In Chapter 8, we learned that DNAholds the information on how to construct a living organism and make it work. This is achieved by instructing the cell how to make proteins characteristic for that organism, one cell at a time. So biologists became interested in determining the precise sequence of the nucleotides in the DNA.
At first, this was hard to do and took a great deal of time even for small segments. Simple strands ofDNAwere the first to be attempted, those of viruses and the plasmids of bacteria. In time, new techniques were invented and sequencing became faster. A big step was made with the invention of PCR, polymerase chain reaction, for making millions of copies of a strand of DNA. Still, sequencing the genome of an organism, its entire complement of DNA, was beyond reach, except possibly that of a virus. And so it was a wildly ambitious plan when, in 1990, the U.S. government launched the Human Genome Project (HGP). The project was to sequence the entire human genome of 3 billion base pairs to an accuracy of one error in 10,000 bases.1 The science of genomics was born, and with it, biology is forever changed.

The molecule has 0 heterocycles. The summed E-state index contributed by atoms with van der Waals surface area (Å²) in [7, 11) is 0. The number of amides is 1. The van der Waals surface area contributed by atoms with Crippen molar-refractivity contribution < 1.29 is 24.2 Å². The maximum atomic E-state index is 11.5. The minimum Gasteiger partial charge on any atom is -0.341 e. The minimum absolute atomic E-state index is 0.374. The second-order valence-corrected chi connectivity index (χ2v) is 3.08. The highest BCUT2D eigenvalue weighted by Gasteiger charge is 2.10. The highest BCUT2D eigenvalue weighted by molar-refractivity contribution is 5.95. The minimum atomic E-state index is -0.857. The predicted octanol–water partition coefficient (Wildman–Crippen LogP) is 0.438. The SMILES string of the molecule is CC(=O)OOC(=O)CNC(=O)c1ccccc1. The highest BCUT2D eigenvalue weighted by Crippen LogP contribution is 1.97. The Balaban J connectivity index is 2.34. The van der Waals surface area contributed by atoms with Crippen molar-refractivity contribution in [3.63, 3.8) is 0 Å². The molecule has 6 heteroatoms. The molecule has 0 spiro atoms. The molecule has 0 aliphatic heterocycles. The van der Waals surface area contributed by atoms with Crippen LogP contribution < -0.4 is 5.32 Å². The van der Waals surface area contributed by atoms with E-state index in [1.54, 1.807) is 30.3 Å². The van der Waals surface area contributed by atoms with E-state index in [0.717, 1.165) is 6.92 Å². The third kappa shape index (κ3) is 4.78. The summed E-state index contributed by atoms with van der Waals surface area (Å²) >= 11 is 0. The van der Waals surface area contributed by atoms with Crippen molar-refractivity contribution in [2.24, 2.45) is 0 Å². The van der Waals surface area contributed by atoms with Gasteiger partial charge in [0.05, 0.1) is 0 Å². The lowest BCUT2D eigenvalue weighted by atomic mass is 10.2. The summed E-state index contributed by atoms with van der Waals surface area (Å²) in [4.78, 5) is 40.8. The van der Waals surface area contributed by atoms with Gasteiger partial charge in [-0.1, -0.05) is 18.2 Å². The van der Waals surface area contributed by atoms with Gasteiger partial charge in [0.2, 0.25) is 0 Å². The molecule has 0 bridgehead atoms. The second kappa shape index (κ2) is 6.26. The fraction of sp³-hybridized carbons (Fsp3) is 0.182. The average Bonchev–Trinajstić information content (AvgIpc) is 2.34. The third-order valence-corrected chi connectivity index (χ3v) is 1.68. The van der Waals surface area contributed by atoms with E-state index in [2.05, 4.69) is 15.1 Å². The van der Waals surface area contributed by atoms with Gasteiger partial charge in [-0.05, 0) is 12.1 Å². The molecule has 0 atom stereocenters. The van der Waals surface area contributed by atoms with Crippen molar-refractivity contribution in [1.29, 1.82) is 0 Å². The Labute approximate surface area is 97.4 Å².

KeywordsSpinal Muscular Atrophy Congenital Adrenal Hyperplasia Human Genome Project Average Mutation Rate PAM1 Matrix
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References and Suggested Further Reading
- P. Benfey and A. Protopapas, Genomics, Prentice–Hall, Englewood Cliffs, NJ, 2004.Google Scholar
- D. T. Jones, W. R. Taylor, and J. M. Thornton, The rapid generation of mutation data matrices from protein sequences, Comput. Appl. Biosci., 8–3 (1992), 275282.Google Scholar
- I. Korf, M. Yandell, and J. Bedell, Blast, O'Reilly, Cambridge, UK, 2003.Google Scholar
- G. Smith, Genomics Age, AMACOM, New York, 2005.Google Scholar